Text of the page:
20 March 2024

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When sheep are in the field grazing on grass, they are at risk of being attacked by wolves. When attacked, it usually results in the death of the sheep. Farmers use herding dogs to guard and protect their sheep. If the dog sees a wolf lurking in the distance, the dog begins to bark and herds the sheep in a direction away from the wolf. This farming example of a dog protecting its flock of sheep from harm’s way is analogous to introducing new antibiotics and the role of antimicrobial stewardship (AMS) programs. The antibiotic is the “sheep”, and the pharmacist and physician stewards are the “dogs”. The role of the antibiotic steward is to protect new antibiotics from the “wolf” (antimicrobial resistance, AMR) and harm’s way (inappropriate use) by overseeing the new antibiotic to make sure it is prescribed appropriately so the effectiveness is preserved as long as possible.

The antibiotic is the “sheep,” and the pharmacist and physician stewards are the “dogs.” The role of the antibiotic steward is to protect new antibiotics from the “wolf” (antimicrobial resistance) and harm’s way (inappropriate use) by overseeing the new antibiotic to ensure it is prescribed appropriately so its effectiveness is preserved as long as possible.

Increased antibiotic resistance due to lack of antimicrobial stewardship

What happens when new antibiotics are introduced in a country without an effective AMS strategy? One example is the introduction of two new β-lactam/β-lactamase inhibitor combinations, ceftazidime-avibactam (CA) and ceftolozane-tazobactam (CT), in South Africa.1 The emergence of antibiotic resistance after short courses of therapy with CT and CA highlights the importance of AMS stewards establishing strict criteria for the use of new antibiotics. However, as physicians in the private sector continued to prescribe these new antibiotics without adhering to AMS guidance, increasing levels of resistance were observed, jeopardizing these agents’ long-term viability as treatment options of last resort. In essence, they let the sheep graze in the grass without the guard dogs watching for the wolves. Appropriate stewardship practices are critical to maximize the efficacy and longevity of all new antibiotics that enter clinical practices. Ideally, no hospital should allow physicians to prescribe a new antibiotic without the oversight of AMS stewards.

In the United States (US), AMS programs are required in all hospitals. The Infectious Diseases Society of America (IDSA) recommends that AMS should be co-led by an infectious diseases (ID) physician and ID pharmacists, including a microbiologist, infection control nurse, and information technology manager. This is a great recommendation, but in reality, it is not possible in every US hospital due to shortages of ID physicians and ID pharmacists. When local resources are not available, the US Centers for Disease Control and Prevention (CDC) core elements for hospital antibiotic stewardship suggest the use of off-site or remote ID-trained providers.2 Telehealth is a promising tool for AMS, especially in resource-limited hospitals.3 The requirement for AMS programs in US hospitals assures that new antibiotics are only prescribed with AMS oversight and guidance.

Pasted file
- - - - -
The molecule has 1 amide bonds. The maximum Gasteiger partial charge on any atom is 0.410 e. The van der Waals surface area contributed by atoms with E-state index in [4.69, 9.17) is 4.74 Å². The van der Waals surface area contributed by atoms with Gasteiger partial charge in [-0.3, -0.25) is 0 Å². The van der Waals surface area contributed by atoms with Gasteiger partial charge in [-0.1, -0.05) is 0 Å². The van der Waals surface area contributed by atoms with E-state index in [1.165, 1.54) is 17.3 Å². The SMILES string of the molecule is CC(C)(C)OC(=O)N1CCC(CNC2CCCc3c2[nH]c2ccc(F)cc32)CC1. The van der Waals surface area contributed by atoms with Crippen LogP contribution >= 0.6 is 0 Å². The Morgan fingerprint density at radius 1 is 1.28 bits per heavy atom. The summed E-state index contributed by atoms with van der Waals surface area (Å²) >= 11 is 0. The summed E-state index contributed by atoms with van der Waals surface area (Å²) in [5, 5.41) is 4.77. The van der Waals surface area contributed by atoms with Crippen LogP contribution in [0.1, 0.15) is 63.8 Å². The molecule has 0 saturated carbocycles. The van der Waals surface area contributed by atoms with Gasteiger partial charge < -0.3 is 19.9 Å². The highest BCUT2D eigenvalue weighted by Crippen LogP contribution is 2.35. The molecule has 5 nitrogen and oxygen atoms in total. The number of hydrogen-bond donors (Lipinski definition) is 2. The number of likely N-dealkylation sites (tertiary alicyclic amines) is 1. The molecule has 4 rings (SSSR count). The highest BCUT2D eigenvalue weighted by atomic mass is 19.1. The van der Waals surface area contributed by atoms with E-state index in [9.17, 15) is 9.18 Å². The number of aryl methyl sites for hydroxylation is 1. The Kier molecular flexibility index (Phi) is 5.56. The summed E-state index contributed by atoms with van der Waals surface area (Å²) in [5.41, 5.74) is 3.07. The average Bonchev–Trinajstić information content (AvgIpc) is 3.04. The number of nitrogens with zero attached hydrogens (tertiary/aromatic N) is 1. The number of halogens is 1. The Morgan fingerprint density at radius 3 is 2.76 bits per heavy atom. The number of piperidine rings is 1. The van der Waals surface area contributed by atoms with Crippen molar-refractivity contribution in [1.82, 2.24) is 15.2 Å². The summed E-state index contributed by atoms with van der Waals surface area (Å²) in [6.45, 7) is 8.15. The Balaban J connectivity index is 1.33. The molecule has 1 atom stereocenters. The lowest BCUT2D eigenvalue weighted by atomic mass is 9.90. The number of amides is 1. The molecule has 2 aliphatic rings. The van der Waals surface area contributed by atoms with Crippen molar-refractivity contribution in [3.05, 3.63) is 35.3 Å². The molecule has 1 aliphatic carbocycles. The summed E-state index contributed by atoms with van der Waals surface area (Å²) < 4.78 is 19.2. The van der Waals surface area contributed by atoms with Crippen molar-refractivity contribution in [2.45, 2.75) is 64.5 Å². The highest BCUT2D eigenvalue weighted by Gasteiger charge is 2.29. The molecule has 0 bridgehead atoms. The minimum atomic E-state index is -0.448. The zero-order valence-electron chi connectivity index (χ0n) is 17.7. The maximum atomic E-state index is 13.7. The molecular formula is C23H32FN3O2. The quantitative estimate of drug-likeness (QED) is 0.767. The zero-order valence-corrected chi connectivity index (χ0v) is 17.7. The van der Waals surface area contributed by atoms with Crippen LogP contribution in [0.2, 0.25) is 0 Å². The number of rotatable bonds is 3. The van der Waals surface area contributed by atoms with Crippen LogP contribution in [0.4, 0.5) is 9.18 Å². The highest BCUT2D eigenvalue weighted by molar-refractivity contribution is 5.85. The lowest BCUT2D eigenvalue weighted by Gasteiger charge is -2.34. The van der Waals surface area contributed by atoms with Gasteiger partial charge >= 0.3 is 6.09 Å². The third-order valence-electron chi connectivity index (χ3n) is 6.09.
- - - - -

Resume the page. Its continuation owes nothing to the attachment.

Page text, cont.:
In contrast to the US and other high-income countries (HICs), many low- and middle-income countries (LMICs) have few, if any, ID-trained pharmacists and physicians; therefore, other AMS models are necessary.4 Most LMICs’ National Action Plans include AMS, but based on my personal in-country experiences, several countries have not been able to put the “action” into place. The Tripartite country self-assessment reports show LMICs lag behind high-income countries (HICs) in all indicators of the implementation and financing of National Action Plans.5 Much work remains to be done. Lack of funding, lack of AMS champions, weak health systems and post-pandemic burn-out are just a few reasons for the slow implementation of multidisciplinary AMS programs. While LMICs are working to implement AMS programs, they face challenges accessing new antibiotics that target infections caused by multidrug-resistant organisms. The rate of antibiotic resistance in LMICs is often much higher than the rate in HICs. Therefore, these countries desperately need access to new antibiotics.6 Due to multiple reasons, such as the lack of infrastructure, poor healthcare systems, and regulatory hurdles, in most cases, pharmaceutical companies will not register a new antibiotic in LMICs. Bold thinking and meaningful collaboration are needed to address this gap. Sadly, the lack of access to new antibiotics means many patients with multidrug-resistant infections die.

First-of-its-kind partnership aiming to ensure proper use of a new antibiotic

Cefiderocol is one example of a new antibiotic developed by Shionogi & Co., Ltd. for treating multidrug-resistant Gram-negative infections. It has been available for use in the US since 2019. AMS stewards developed guidelines for appropriate use prior to authorization.7 How will the sheep (cefiderocol) be protected from the wolves (antibiotic resistance) and harm’s way (inappropriate use) in LMICs without effective enforcement of AMS programs?